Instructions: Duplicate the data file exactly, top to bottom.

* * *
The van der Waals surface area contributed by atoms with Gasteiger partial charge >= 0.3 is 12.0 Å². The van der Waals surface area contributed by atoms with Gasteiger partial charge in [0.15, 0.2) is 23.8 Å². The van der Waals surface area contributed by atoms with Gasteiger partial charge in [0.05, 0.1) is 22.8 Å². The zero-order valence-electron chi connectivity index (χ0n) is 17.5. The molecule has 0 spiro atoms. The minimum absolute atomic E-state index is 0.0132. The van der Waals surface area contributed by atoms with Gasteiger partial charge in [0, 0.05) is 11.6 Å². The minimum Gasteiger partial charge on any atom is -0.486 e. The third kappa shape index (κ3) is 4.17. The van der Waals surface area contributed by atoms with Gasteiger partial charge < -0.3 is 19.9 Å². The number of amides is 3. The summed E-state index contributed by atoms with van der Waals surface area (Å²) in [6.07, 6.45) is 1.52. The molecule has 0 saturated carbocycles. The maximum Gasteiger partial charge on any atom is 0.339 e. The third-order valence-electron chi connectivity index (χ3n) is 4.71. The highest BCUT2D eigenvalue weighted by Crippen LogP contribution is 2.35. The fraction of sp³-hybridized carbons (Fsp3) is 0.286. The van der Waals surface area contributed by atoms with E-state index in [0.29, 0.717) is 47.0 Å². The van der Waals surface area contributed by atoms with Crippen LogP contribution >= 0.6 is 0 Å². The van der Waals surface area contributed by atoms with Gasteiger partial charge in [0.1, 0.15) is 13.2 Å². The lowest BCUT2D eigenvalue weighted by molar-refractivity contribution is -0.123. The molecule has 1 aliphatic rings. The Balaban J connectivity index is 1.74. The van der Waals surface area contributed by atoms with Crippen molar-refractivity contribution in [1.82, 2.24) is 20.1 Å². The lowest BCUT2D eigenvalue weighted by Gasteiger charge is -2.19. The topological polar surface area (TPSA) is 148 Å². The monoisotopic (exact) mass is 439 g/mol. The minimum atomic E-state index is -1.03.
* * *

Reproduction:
The van der Waals surface area contributed by atoms with Gasteiger partial charge >= 0.3 is 12.0 Å². The van der Waals surface area contributed by atoms with Gasteiger partial charge in [0.15, 0.2) is 23.8 Å². The van der Waals surface area contributed by atoms with Gasteiger partial charge in [0.05, 0.1) is 22.8 Å². The zero-order valence-electron chi connectivity index (χ0n) is 17.5. The molecule has 0 spiro atoms. The minimum absolute atomic E-state index is 0.0132. The van der Waals surface area contributed by atoms with Gasteiger partial charge in [0, 0.05) is 11.6 Å². The minimum Gasteiger partial charge on any atom is -0.486 e. The third kappa shape index (κ3) is 4.17. The van der Waals surface area contributed by atoms with Gasteiger partial charge < -0.3 is 19.9 Å². The number of amides is 3. The summed E-state index contributed by atoms with van der Waals surface area (Å²) in [6.07, 6.45) is 1.52. The molecule has 0 saturated carbocycles. The maximum Gasteiger partial charge on any atom is 0.339 e. The third-order valence-electron chi connectivity index (χ3n) is 4.71. The highest BCUT2D eigenvalue weighted by Crippen LogP contribution is 2.35. The fraction of sp³-hybridized carbons (Fsp3) is 0.286. The van der Waals surface area contributed by atoms with E-state index in [0.29, 0.717) is 47.0 Å². The van der Waals surface area contributed by atoms with Crippen LogP contribution >= 0.6 is 0 Å². The van der Waals surface area contributed by atoms with Gasteiger partial charge in [0.1, 0.15) is 13.2 Å². The lowest BCUT2D eigenvalue weighted by molar-refractivity contribution is -0.123. The molecule has 1 aliphatic rings. The Balaban J connectivity index is 1.74. The van der Waals surface area contributed by atoms with Crippen molar-refractivity contribution in [1.82, 2.24) is 20.1 Å². The lowest BCUT2D eigenvalue weighted by Gasteiger charge is -2.19. The topological polar surface area (TPSA) is 148 Å². The monoisotopic (exact) mass is 439 g/mol. The minimum atomic E-state index is -1.03.